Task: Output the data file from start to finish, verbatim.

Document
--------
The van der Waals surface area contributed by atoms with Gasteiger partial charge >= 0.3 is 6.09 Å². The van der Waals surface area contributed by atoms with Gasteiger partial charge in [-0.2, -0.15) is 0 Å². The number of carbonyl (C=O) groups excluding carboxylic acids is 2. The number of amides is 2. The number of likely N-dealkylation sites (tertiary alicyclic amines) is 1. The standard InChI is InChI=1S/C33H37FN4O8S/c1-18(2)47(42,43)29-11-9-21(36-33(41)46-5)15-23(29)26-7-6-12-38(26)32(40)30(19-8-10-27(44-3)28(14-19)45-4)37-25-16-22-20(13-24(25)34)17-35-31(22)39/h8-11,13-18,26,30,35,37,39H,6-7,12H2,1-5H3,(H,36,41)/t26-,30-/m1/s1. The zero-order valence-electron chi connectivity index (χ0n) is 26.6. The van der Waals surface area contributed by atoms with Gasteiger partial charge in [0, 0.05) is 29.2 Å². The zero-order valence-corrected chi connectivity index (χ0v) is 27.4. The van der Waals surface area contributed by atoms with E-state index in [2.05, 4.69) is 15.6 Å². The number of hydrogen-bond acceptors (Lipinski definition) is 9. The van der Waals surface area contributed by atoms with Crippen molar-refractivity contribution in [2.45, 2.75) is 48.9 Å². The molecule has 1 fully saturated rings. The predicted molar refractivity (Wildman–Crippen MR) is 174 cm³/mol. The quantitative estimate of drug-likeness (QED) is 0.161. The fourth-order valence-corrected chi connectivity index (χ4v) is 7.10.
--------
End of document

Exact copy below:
The van der Waals surface area contributed by atoms with Gasteiger partial charge >= 0.3 is 6.09 Å². The van der Waals surface area contributed by atoms with Gasteiger partial charge in [-0.2, -0.15) is 0 Å². The number of carbonyl (C=O) groups excluding carboxylic acids is 2. The number of amides is 2. The number of likely N-dealkylation sites (tertiary alicyclic amines) is 1. The standard InChI is InChI=1S/C33H37FN4O8S/c1-18(2)47(42,43)29-11-9-21(36-33(41)46-5)15-23(29)26-7-6-12-38(26)32(40)30(19-8-10-27(44-3)28(14-19)45-4)37-25-16-22-20(13-24(25)34)17-35-31(22)39/h8-11,13-18,26,30,35,37,39H,6-7,12H2,1-5H3,(H,36,41)/t26-,30-/m1/s1. The zero-order valence-electron chi connectivity index (χ0n) is 26.6. The van der Waals surface area contributed by atoms with Gasteiger partial charge in [0, 0.05) is 29.2 Å². The zero-order valence-corrected chi connectivity index (χ0v) is 27.4. The van der Waals surface area contributed by atoms with E-state index in [2.05, 4.69) is 15.6 Å². The number of hydrogen-bond acceptors (Lipinski definition) is 9. The van der Waals surface area contributed by atoms with Crippen molar-refractivity contribution in [2.45, 2.75) is 48.9 Å². The molecule has 1 fully saturated rings. The predicted molar refractivity (Wildman–Crippen MR) is 174 cm³/mol. The quantitative estimate of drug-likeness (QED) is 0.161. The fourth-order valence-corrected chi connectivity index (χ4v) is 7.10.